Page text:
The hardness of different Al-SiC composition is tested in Vickers micro-hardness tester at load of 1kgf. Microstructure study of the wear tracks are carried out by scanning electron microscopy to analyze the wear phenomenon.

Fig. 1. Layout of Multi tribotester

4. Result and Discussions

Fig. 2. Variation of hardness with different volume fraction of reinforcement

From the Vickers micro-hardness test results tabulated in Fig. 2, hardness values increase with increase in volume fraction of SiC reinforcement. The hardness of a material determines the depth of penetration on a material depending on load. In case of composites, the depth of penetration is governed by the protruded reinforcement particles. The reinforcement particle actually helps to support the contact stress preventing high plastic deformation and abrasion between contact surfaces. Thus increase in volume fraction of SiC reinforcement increases the hardness of the composite material.

Fig. 3. Variation of coefficient of friction with sliding time

From the tribological test results wear depth and coefficient of friction are obtained as system responses for wear and friction study respectively. From Fig. 3 & 4 the effect of increase of volume fraction of reinforcement can be analyzed. Coefficient of friction initially increases with increase in volume fraction (from 5% to 7.5%) but then decreases (from 7.5% to 10%). Al-7.5%SiC shows the maximum value of coefficient of friction. Thus from friction perspective either low or very high amount of reinforcement is desirable as it provides lower coefficient of friction. In case of wear study, it is observed that wear depth decreases with increase in volume fraction of SiC reinforcement. This is due to increase in hardness with increase in volume fraction of SiC reinforcement. Thus from wear resistance point of view, higher volume fraction of SiC reinforcement is desirable.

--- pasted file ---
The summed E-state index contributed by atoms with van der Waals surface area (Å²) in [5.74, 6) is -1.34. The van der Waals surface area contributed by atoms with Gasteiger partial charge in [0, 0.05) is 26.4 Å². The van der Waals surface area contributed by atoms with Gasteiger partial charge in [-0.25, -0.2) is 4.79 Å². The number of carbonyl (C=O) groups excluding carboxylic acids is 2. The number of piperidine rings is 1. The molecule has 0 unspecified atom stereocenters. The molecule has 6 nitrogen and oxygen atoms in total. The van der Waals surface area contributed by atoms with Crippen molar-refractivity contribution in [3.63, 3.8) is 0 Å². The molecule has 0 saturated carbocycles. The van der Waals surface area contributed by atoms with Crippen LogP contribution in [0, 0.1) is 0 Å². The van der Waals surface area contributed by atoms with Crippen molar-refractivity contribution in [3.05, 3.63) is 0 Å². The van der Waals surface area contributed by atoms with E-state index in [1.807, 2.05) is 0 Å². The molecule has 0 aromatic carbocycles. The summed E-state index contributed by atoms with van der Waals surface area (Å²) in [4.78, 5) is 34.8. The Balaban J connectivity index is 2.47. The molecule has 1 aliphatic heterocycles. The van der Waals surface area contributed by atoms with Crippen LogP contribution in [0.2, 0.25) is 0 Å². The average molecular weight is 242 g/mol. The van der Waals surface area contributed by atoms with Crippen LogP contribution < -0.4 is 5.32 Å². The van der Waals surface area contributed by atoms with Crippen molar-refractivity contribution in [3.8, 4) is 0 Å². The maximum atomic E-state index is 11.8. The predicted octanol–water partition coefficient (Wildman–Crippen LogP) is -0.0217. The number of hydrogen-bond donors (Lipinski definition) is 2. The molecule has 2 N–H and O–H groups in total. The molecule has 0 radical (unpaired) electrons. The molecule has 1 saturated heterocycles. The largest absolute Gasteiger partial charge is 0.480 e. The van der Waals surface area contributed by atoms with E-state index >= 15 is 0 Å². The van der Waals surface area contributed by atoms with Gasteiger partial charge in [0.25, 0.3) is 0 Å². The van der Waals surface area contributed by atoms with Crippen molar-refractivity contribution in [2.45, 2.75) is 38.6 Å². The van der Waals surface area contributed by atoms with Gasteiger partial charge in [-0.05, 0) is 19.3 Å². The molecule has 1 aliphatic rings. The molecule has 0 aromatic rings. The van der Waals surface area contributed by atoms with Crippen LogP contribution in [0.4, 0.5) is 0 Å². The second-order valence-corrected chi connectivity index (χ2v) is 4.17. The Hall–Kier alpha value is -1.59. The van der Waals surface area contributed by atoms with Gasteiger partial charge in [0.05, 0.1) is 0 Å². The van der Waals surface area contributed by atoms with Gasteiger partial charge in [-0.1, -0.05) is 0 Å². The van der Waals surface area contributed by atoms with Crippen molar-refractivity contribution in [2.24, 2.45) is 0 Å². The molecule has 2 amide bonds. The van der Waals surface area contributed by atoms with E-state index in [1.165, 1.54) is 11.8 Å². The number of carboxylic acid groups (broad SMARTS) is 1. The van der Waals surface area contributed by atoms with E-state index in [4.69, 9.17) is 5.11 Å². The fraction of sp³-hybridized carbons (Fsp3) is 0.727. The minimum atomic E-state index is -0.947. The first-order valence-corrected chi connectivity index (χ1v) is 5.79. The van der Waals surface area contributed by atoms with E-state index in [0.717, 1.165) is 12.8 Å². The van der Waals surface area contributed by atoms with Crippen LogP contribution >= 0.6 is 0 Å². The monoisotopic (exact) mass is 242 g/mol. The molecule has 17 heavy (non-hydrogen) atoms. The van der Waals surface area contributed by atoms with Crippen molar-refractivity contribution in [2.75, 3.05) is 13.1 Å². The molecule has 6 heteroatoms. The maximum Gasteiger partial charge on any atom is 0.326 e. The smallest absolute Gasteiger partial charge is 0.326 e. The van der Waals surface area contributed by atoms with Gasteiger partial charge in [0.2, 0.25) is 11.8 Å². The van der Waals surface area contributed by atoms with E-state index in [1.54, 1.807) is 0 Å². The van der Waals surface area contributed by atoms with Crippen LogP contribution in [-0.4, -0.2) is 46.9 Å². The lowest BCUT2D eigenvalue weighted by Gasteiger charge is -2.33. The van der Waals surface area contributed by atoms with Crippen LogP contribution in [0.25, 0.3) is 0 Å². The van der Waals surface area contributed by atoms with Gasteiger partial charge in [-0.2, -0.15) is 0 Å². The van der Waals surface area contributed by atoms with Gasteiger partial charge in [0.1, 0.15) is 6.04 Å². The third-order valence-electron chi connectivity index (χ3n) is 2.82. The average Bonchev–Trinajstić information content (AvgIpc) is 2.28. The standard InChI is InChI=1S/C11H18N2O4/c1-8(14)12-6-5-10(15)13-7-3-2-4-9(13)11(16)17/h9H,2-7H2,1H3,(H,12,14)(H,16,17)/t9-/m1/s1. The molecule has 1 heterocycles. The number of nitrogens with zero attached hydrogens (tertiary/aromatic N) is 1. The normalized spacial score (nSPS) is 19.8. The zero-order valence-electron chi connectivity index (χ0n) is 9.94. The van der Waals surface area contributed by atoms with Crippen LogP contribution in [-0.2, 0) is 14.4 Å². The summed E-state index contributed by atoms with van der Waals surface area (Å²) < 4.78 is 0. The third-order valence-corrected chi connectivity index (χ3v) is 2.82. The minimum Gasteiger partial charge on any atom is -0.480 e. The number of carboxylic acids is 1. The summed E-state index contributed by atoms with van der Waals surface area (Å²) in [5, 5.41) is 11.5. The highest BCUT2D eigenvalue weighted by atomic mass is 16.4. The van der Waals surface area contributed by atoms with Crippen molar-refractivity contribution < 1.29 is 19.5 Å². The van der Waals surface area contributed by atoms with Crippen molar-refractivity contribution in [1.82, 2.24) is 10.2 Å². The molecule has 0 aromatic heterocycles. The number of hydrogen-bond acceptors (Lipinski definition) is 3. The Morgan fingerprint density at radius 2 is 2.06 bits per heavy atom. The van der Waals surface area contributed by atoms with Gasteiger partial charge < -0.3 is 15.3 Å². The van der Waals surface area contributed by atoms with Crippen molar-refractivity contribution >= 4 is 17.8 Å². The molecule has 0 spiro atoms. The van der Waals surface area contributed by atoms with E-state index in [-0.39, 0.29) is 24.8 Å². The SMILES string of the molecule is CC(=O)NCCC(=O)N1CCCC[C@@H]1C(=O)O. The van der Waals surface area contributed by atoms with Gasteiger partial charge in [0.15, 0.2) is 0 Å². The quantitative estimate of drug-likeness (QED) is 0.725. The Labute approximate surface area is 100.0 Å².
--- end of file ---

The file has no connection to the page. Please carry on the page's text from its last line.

Fig. 4. Variation of wear depth with sliding time

The effect of variation of applied load on friction and wear behavior of Al-SiC is shown in Fig. 5 and 6. It is observed that with increase in applied load coefficient of friction increases. This is due to the fact that at higher applied load the amount of deformation or ploughing is more leading to higher coefficient of friction. In case of wear behavior, wear depth decreases with increase in load from 50-75N and again increases at 100N load. It means there is no monotonic trend of variation of wear resistance with applied load probably due to non-homogeneous nature of the material.

Fig. 5. Variation of coefficient of friction with applied load

Fig. 6. Variation of wear depth with applied load

Fig. 7. Variation of coefficient of friction with sliding speed

Fig. 8. Variation of wear depth with sliding speed